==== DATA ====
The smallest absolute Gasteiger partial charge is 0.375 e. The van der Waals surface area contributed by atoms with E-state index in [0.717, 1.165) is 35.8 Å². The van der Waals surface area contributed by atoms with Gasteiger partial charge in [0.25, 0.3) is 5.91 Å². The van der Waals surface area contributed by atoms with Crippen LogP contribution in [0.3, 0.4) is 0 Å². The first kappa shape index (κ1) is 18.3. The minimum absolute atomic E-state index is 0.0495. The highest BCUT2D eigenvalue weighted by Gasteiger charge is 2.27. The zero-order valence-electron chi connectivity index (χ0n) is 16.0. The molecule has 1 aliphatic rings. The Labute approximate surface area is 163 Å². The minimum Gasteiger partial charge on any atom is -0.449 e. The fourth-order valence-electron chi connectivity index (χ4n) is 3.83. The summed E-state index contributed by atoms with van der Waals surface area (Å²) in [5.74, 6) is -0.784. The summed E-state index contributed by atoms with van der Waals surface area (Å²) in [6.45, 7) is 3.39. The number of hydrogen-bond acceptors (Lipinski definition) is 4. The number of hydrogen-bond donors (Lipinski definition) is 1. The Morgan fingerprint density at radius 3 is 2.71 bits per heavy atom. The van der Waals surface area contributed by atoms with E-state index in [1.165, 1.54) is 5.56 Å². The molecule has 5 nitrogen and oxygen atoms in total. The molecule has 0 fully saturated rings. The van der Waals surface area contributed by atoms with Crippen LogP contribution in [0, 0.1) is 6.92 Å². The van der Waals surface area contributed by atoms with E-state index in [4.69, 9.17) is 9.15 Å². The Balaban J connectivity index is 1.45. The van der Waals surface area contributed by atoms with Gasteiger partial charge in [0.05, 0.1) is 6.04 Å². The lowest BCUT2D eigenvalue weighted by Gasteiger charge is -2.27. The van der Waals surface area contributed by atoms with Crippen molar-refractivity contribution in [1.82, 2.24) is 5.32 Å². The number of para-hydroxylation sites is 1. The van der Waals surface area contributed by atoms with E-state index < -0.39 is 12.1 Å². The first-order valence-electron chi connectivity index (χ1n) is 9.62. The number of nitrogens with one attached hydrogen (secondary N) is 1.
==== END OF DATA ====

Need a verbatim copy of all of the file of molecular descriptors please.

The smallest absolute Gasteiger partial charge is 0.375 e. The van der Waals surface area contributed by atoms with E-state index in [0.717, 1.165) is 35.8 Å². The van der Waals surface area contributed by atoms with Gasteiger partial charge in [0.25, 0.3) is 5.91 Å². The van der Waals surface area contributed by atoms with Crippen LogP contribution in [0.3, 0.4) is 0 Å². The first kappa shape index (κ1) is 18.3. The minimum absolute atomic E-state index is 0.0495. The highest BCUT2D eigenvalue weighted by Gasteiger charge is 2.27. The zero-order valence-electron chi connectivity index (χ0n) is 16.0. The molecule has 1 aliphatic rings. The Labute approximate surface area is 163 Å². The minimum Gasteiger partial charge on any atom is -0.449 e. The fourth-order valence-electron chi connectivity index (χ4n) is 3.83. The summed E-state index contributed by atoms with van der Waals surface area (Å²) in [5.74, 6) is -0.784. The summed E-state index contributed by atoms with van der Waals surface area (Å²) in [6.45, 7) is 3.39. The number of hydrogen-bond acceptors (Lipinski definition) is 4. The number of hydrogen-bond donors (Lipinski definition) is 1. The Morgan fingerprint density at radius 3 is 2.71 bits per heavy atom. The van der Waals surface area contributed by atoms with E-state index in [1.165, 1.54) is 5.56 Å². The molecule has 5 nitrogen and oxygen atoms in total. The molecule has 0 fully saturated rings. The van der Waals surface area contributed by atoms with Crippen LogP contribution in [0, 0.1) is 6.92 Å². The van der Waals surface area contributed by atoms with E-state index in [4.69, 9.17) is 9.15 Å². The Balaban J connectivity index is 1.45. The van der Waals surface area contributed by atoms with Gasteiger partial charge in [0.05, 0.1) is 6.04 Å². The lowest BCUT2D eigenvalue weighted by Gasteiger charge is -2.27. The van der Waals surface area contributed by atoms with Crippen molar-refractivity contribution in [1.82, 2.24) is 5.32 Å². The number of para-hydroxylation sites is 1. The van der Waals surface area contributed by atoms with E-state index < -0.39 is 12.1 Å². The first-order valence-electron chi connectivity index (χ1n) is 9.62. The number of nitrogens with one attached hydrogen (secondary N) is 1.